France fines Google and Facebook for pushing tracking cookies on users with dark patterns

Illustration by Alex Castro / The Verge

If you ever feel like websites have turned the simple business of rejecting tracking cookies into a labyrinthine task that involves close-reading of multiple dialog boxes, then France’s data protection agency has your back. The watchdog (CNIL) has fined Google €150 million ($170 million) and Facebook €60 million ($68 million) for making it too confusing for users to reject cookies. The companies now have three months to change their ways in France.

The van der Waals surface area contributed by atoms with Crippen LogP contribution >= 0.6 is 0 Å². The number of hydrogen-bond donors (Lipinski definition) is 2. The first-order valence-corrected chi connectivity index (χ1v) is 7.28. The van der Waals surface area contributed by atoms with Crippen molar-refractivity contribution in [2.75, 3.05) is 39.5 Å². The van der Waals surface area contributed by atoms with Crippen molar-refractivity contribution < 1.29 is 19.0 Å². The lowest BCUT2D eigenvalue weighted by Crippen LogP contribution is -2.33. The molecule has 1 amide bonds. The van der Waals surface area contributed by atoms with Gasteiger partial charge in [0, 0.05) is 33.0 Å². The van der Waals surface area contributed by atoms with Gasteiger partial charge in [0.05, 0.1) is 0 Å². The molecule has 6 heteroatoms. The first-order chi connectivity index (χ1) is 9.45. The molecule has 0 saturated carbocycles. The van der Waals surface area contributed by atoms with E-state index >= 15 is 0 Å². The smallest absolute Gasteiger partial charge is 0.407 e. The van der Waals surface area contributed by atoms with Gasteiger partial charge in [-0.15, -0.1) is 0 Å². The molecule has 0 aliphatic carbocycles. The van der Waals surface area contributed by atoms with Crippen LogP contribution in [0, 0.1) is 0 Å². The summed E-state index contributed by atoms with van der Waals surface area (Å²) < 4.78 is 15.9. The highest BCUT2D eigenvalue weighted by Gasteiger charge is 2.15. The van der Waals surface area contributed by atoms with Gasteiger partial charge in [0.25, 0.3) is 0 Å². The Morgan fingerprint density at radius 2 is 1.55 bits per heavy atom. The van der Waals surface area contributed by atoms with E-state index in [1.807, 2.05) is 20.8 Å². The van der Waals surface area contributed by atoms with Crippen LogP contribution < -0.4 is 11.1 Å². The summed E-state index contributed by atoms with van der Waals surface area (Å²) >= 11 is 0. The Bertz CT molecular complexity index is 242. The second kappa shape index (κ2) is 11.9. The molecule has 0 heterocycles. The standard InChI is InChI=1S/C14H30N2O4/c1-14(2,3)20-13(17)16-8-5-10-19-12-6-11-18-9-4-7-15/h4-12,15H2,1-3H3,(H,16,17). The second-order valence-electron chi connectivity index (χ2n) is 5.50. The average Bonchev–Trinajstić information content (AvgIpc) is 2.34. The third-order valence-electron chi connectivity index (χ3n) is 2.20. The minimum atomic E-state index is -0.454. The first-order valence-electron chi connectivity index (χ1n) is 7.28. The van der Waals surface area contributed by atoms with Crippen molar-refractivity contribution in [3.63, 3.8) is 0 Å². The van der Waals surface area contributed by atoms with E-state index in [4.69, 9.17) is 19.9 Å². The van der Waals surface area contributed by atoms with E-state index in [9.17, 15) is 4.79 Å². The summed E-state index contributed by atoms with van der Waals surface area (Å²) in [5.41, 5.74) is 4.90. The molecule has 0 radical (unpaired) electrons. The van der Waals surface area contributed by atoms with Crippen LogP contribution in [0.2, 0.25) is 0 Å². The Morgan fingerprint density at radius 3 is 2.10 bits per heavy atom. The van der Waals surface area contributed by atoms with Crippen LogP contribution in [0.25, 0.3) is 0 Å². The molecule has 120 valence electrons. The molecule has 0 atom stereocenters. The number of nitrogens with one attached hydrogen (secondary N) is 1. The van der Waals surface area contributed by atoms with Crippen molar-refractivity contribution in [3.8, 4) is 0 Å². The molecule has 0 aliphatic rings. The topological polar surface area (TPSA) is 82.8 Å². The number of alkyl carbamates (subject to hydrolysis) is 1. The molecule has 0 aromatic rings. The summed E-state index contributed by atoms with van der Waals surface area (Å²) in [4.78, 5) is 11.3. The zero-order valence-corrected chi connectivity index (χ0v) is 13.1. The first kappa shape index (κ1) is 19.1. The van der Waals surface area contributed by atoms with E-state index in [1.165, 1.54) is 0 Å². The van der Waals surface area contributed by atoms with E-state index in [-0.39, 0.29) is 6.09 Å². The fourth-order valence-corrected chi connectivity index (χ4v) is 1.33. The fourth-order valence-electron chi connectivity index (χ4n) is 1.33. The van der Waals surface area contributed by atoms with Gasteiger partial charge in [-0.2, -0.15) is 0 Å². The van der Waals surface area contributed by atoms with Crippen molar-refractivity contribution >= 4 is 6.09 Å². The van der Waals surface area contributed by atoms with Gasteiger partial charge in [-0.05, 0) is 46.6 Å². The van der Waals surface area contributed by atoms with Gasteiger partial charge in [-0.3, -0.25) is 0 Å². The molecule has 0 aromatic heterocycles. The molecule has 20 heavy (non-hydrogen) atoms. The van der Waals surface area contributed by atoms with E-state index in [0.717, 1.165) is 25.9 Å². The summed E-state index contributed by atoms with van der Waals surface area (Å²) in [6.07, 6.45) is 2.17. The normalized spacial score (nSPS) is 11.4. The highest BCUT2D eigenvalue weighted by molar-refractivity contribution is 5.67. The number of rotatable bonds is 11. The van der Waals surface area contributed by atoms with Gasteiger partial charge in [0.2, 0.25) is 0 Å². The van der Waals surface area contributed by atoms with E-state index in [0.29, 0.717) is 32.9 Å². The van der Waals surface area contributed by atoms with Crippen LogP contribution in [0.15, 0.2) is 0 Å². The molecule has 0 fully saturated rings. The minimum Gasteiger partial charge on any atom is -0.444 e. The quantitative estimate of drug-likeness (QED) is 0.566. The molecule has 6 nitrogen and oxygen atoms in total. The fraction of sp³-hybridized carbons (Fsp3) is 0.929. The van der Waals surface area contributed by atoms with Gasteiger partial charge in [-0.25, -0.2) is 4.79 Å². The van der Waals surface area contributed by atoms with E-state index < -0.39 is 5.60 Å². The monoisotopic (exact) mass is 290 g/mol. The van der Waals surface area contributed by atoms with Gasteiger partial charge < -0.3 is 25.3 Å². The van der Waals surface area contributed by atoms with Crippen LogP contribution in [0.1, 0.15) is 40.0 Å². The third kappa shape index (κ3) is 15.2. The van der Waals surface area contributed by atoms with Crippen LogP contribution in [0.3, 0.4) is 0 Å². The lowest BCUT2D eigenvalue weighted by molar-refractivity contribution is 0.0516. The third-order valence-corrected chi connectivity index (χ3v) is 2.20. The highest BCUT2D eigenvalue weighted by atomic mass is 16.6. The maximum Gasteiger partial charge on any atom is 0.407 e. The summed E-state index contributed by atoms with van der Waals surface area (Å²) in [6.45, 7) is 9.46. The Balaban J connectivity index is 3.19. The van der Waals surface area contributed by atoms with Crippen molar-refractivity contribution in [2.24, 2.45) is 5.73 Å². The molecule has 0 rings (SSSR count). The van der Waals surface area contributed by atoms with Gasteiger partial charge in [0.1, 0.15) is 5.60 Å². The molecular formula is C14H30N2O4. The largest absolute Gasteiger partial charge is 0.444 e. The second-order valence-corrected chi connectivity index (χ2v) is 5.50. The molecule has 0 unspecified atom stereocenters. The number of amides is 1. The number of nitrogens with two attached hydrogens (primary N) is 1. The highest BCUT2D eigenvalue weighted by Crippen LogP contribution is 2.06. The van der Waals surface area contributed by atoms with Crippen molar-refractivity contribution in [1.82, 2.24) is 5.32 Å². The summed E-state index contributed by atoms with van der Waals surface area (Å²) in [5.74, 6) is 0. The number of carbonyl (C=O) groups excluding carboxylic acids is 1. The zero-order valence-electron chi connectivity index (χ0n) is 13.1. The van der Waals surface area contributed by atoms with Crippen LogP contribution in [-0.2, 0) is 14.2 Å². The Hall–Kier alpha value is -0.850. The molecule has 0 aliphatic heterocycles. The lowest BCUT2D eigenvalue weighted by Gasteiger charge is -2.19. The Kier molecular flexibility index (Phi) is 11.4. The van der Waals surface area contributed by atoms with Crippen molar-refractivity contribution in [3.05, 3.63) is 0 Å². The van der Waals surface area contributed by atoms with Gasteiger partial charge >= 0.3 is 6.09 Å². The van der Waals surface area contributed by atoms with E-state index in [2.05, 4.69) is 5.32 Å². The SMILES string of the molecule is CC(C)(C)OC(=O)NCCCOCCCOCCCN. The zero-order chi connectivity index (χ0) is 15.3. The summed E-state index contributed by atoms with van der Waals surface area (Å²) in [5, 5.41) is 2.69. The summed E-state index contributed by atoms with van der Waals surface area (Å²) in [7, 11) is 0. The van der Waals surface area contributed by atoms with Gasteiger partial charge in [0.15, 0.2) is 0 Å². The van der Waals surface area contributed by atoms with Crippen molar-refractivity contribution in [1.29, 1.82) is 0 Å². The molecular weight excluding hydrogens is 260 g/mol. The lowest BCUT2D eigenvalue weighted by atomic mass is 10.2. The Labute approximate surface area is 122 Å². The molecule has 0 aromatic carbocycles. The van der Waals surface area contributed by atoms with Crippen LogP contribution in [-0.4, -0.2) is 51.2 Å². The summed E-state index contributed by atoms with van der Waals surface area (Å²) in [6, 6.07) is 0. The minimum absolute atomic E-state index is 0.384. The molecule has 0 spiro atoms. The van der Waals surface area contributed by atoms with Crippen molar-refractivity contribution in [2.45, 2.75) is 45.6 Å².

With Facebook, CNIL notes that in order to refuse cookies, French users first have to click on a button labelled “Accept cookies” (emphasis ours). Such labelling “necessarily generates confusion,” says CNIL, leading users to believe they have no choice in the matter.

With Google, the problem…

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Author: James Vincent